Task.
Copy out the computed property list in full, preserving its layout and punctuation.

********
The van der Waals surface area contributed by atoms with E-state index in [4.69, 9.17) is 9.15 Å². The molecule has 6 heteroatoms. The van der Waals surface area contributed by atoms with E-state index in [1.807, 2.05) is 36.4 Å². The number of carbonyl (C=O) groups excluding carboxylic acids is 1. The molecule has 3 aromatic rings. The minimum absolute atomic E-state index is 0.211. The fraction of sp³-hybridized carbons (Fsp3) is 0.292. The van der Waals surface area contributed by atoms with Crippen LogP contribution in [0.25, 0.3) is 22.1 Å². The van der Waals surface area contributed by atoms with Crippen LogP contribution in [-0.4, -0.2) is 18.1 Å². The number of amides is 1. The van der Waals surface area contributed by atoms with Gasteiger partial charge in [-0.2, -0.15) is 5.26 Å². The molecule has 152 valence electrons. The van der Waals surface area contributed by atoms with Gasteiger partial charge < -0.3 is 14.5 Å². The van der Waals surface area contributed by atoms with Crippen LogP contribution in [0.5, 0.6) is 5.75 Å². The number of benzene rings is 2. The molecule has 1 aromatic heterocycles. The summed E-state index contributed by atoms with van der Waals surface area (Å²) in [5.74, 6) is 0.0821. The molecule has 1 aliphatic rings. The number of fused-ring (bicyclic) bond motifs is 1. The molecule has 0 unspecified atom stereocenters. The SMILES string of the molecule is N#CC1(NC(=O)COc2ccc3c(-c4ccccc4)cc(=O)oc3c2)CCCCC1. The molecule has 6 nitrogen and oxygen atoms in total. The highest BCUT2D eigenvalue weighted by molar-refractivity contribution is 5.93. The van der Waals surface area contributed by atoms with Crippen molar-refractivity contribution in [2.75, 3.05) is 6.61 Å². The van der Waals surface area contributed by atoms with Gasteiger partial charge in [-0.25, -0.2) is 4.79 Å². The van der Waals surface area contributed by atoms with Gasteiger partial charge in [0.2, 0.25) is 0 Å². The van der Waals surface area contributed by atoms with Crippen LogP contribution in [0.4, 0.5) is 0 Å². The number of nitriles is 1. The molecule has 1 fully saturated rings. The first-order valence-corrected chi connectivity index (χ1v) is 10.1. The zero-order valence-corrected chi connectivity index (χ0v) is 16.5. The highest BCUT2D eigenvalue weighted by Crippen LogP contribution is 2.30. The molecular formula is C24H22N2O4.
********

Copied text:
The van der Waals surface area contributed by atoms with E-state index in [4.69, 9.17) is 9.15 Å². The molecule has 6 heteroatoms. The van der Waals surface area contributed by atoms with E-state index in [1.807, 2.05) is 36.4 Å². The number of carbonyl (C=O) groups excluding carboxylic acids is 1. The molecule has 3 aromatic rings. The minimum absolute atomic E-state index is 0.211. The fraction of sp³-hybridized carbons (Fsp3) is 0.292. The van der Waals surface area contributed by atoms with Crippen LogP contribution in [0.25, 0.3) is 22.1 Å². The van der Waals surface area contributed by atoms with Crippen LogP contribution in [-0.4, -0.2) is 18.1 Å². The number of amides is 1. The van der Waals surface area contributed by atoms with Gasteiger partial charge in [-0.2, -0.15) is 5.26 Å². The molecule has 152 valence electrons. The van der Waals surface area contributed by atoms with Gasteiger partial charge < -0.3 is 14.5 Å². The van der Waals surface area contributed by atoms with Crippen LogP contribution in [0.5, 0.6) is 5.75 Å². The number of benzene rings is 2. The molecule has 1 aromatic heterocycles. The summed E-state index contributed by atoms with van der Waals surface area (Å²) in [5.74, 6) is 0.0821. The molecule has 1 aliphatic rings. The number of fused-ring (bicyclic) bond motifs is 1. The molecule has 0 unspecified atom stereocenters. The SMILES string of the molecule is N#CC1(NC(=O)COc2ccc3c(-c4ccccc4)cc(=O)oc3c2)CCCCC1. The molecule has 6 nitrogen and oxygen atoms in total. The highest BCUT2D eigenvalue weighted by molar-refractivity contribution is 5.93. The van der Waals surface area contributed by atoms with Crippen molar-refractivity contribution in [2.75, 3.05) is 6.61 Å². The van der Waals surface area contributed by atoms with Gasteiger partial charge in [-0.25, -0.2) is 4.79 Å². The van der Waals surface area contributed by atoms with Gasteiger partial charge in [0.2, 0.25) is 0 Å². The van der Waals surface area contributed by atoms with Crippen LogP contribution in [0.4, 0.5) is 0 Å². The number of nitriles is 1. The molecule has 1 fully saturated rings. The first-order valence-corrected chi connectivity index (χ1v) is 10.1. The zero-order valence-corrected chi connectivity index (χ0v) is 16.5. The highest BCUT2D eigenvalue weighted by Crippen LogP contribution is 2.30. The molecular formula is C24H22N2O4.